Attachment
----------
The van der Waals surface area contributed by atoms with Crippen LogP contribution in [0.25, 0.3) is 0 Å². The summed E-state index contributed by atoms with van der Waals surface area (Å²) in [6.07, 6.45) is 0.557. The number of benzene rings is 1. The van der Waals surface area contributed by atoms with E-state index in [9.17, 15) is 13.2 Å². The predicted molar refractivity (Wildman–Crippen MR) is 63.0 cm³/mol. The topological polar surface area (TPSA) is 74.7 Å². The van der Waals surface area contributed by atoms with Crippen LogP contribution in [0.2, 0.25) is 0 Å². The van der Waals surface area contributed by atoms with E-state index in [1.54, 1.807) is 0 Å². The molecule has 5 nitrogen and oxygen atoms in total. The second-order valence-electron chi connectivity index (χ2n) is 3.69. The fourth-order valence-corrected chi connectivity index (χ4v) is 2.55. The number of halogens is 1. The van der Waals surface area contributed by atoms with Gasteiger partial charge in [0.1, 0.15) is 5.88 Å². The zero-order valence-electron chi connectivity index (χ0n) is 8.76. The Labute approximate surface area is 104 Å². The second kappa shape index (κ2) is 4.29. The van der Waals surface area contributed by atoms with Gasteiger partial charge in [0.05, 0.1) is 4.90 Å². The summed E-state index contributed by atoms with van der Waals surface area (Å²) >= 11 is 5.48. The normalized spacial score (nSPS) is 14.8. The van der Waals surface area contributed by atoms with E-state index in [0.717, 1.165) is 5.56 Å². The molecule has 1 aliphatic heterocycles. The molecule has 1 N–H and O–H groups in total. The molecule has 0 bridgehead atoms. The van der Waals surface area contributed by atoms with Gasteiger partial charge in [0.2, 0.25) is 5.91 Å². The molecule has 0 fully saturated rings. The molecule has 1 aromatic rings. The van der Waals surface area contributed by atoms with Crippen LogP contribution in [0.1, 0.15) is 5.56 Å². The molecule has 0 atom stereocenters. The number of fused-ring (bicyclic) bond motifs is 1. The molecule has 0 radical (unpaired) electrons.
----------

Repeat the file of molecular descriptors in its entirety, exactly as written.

The van der Waals surface area contributed by atoms with Crippen LogP contribution in [0.25, 0.3) is 0 Å². The summed E-state index contributed by atoms with van der Waals surface area (Å²) in [6.07, 6.45) is 0.557. The number of benzene rings is 1. The van der Waals surface area contributed by atoms with E-state index in [9.17, 15) is 13.2 Å². The predicted molar refractivity (Wildman–Crippen MR) is 63.0 cm³/mol. The topological polar surface area (TPSA) is 74.7 Å². The van der Waals surface area contributed by atoms with Crippen LogP contribution in [0.2, 0.25) is 0 Å². The van der Waals surface area contributed by atoms with E-state index in [1.54, 1.807) is 0 Å². The molecule has 5 nitrogen and oxygen atoms in total. The second-order valence-electron chi connectivity index (χ2n) is 3.69. The fourth-order valence-corrected chi connectivity index (χ4v) is 2.55. The number of halogens is 1. The van der Waals surface area contributed by atoms with Gasteiger partial charge in [0.1, 0.15) is 5.88 Å². The zero-order valence-electron chi connectivity index (χ0n) is 8.76. The Labute approximate surface area is 104 Å². The second kappa shape index (κ2) is 4.29. The van der Waals surface area contributed by atoms with Gasteiger partial charge in [0.05, 0.1) is 4.90 Å². The summed E-state index contributed by atoms with van der Waals surface area (Å²) >= 11 is 5.48. The normalized spacial score (nSPS) is 14.8. The van der Waals surface area contributed by atoms with E-state index in [0.717, 1.165) is 5.56 Å². The molecule has 1 aliphatic heterocycles. The molecule has 1 N–H and O–H groups in total. The molecule has 0 bridgehead atoms. The van der Waals surface area contributed by atoms with Gasteiger partial charge in [0.2, 0.25) is 5.91 Å². The molecule has 0 fully saturated rings. The molecule has 1 aromatic rings. The van der Waals surface area contributed by atoms with Crippen LogP contribution in [0.1, 0.15) is 5.56 Å². The molecule has 0 atom stereocenters. The number of fused-ring (bicyclic) bond motifs is 1. The molecule has 0 radical (unpaired) electrons.